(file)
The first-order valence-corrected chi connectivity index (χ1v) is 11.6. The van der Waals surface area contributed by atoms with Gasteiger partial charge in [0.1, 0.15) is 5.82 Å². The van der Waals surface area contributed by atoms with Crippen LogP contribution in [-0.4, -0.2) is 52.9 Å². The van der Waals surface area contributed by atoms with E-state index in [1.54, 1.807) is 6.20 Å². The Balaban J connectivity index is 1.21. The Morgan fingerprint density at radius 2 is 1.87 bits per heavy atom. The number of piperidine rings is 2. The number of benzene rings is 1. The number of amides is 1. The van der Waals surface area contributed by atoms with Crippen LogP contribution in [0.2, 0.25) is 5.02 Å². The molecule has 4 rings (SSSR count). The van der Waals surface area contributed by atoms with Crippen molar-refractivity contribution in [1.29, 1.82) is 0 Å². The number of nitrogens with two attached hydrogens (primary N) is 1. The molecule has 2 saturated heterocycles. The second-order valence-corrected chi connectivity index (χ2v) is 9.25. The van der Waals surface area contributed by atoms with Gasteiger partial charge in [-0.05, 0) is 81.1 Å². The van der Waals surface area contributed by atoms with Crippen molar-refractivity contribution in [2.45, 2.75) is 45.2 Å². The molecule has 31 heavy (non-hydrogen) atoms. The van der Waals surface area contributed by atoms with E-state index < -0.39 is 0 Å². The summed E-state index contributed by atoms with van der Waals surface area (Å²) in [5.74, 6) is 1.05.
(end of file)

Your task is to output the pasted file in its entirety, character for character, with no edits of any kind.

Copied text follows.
The first-order valence-corrected chi connectivity index (χ1v) is 11.6. The van der Waals surface area contributed by atoms with Gasteiger partial charge in [0.1, 0.15) is 5.82 Å². The van der Waals surface area contributed by atoms with Crippen LogP contribution in [-0.4, -0.2) is 52.9 Å². The van der Waals surface area contributed by atoms with E-state index in [1.54, 1.807) is 6.20 Å². The Balaban J connectivity index is 1.21. The Morgan fingerprint density at radius 2 is 1.87 bits per heavy atom. The number of piperidine rings is 2. The number of benzene rings is 1. The number of amides is 1. The van der Waals surface area contributed by atoms with Crippen LogP contribution in [0.2, 0.25) is 5.02 Å². The molecule has 4 rings (SSSR count). The van der Waals surface area contributed by atoms with Crippen molar-refractivity contribution in [1.29, 1.82) is 0 Å². The number of nitrogens with two attached hydrogens (primary N) is 1. The molecule has 2 saturated heterocycles. The second-order valence-corrected chi connectivity index (χ2v) is 9.25. The van der Waals surface area contributed by atoms with Gasteiger partial charge in [-0.05, 0) is 81.1 Å². The van der Waals surface area contributed by atoms with Crippen molar-refractivity contribution in [2.45, 2.75) is 45.2 Å². The molecule has 31 heavy (non-hydrogen) atoms. The van der Waals surface area contributed by atoms with E-state index < -0.39 is 0 Å². The summed E-state index contributed by atoms with van der Waals surface area (Å²) in [5.74, 6) is 1.05.